For manufacturers, wholesalers and retailers, shipping products quickly and reliably is a major concern. But transporting goods by ground, sea or air whether it be domestically or internationally can be a complicated operation for business owners who haven’t explored every shipping method and the costs associated with them. Some of the most common mistakes include not knowing which shipping method to use, being unclear about international shipping regulations and not double checking shipments before they’re sent.
One way to avoid issues is to consult with a freight forwarder or courier who will explain the details and costs directly and without ambiguity or surprise charges as the goods hit port in the destination country.
In order to calculate the costs of a shipment accurately, the following information is required:
Weight & Dimensions
This is what drives the cost of a shipment so it’s essential to ensure correct information is provided at the quotation stage or the price would be increased once the goods are weighed and could take you beyond your budget if contingency funds aren’t available.
Generally we advise to slightly overestimate weights and volumes if the parts have not been physically weighed. Although companies can estimate part weights based on 3D data etc, slight miscalculations over high volumes can make a big difference.
This isn’t as important with sourced items as data and spec sheets will have the actual details so efficient packaging is the major concern in this regard.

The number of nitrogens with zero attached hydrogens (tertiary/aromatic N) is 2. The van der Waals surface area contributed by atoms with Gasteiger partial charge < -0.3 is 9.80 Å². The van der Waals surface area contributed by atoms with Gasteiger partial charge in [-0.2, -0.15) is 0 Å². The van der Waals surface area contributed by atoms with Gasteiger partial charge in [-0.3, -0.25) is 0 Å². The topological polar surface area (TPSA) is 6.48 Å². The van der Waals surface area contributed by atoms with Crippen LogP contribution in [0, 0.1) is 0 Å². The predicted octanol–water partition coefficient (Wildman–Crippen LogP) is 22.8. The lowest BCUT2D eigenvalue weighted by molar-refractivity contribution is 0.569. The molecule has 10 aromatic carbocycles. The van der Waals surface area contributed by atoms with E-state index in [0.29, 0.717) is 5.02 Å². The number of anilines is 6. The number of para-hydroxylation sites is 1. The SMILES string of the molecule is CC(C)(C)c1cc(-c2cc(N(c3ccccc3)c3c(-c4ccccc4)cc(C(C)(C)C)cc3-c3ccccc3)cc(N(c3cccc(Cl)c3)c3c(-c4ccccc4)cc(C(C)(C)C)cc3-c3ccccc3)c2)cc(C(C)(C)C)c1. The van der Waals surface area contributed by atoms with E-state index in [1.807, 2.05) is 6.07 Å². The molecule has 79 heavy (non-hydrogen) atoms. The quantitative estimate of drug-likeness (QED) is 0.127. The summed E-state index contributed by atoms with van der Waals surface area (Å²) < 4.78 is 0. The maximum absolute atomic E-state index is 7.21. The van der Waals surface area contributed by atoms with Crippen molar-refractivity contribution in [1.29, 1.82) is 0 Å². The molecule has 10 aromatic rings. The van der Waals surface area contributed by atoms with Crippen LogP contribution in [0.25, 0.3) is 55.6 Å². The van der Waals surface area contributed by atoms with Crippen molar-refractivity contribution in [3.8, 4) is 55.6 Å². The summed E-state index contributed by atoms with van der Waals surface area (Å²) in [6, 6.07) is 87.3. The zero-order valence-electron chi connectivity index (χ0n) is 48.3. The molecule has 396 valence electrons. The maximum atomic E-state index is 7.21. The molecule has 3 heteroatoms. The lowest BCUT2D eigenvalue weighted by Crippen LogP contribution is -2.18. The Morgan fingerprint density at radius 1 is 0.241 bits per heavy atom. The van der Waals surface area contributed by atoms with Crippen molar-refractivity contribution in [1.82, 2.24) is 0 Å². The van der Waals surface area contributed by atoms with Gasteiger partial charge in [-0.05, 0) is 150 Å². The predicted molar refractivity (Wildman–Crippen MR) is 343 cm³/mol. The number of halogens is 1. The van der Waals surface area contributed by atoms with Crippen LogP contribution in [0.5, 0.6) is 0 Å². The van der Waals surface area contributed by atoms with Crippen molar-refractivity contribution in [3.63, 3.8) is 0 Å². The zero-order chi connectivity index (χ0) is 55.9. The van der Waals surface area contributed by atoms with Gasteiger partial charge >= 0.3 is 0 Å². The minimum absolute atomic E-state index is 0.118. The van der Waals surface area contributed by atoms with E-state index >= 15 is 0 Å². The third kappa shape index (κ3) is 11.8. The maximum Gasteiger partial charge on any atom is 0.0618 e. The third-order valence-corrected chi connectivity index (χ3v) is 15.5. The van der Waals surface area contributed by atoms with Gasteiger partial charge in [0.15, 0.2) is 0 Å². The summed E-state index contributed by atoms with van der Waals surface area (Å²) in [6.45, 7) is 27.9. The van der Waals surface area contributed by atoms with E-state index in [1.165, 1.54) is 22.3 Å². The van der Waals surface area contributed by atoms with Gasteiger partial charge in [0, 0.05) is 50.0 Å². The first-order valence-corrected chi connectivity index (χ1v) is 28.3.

Depending on the details of your consignment, it may be more beneficial to ship either air or sea freight, a part container (LCL) or as a full container load (FCL). We are happy to advise on the different methods of shipment to help you choose the best for your needs.
If lead time is the main driver of your project, then express air freight (2-4 days) is the quickest option however sea freight (average 35 days) is much more cost efficient if the longer lead time is an option.
Goods have to be classified before they are shipped and must have unit values declared for import duty and tax to be paid in the destination country. These would be provided by the supplier and should be arranged in good time to prevent hold ups when the shipment hits its destination port. Delays in providing the relevant documentation can result in goods being held in warehouses where they are charged on a daily basis, again based on the size of the consignment.
Incoterms are very important when working out what charges you will have to pay – there are several different terms, all of which have 3-letter acronyms, including CFR, CIF, CPT, DAF, DDP, DDU, EXW, FCA, FAS, FOB, etc. Responsibilities are simply and clearly defined by referring to one of the ICC Incoterms; for a breakdown of each set of terms visit https://www.gov.uk/incoterms-international-commercial-terms/overview.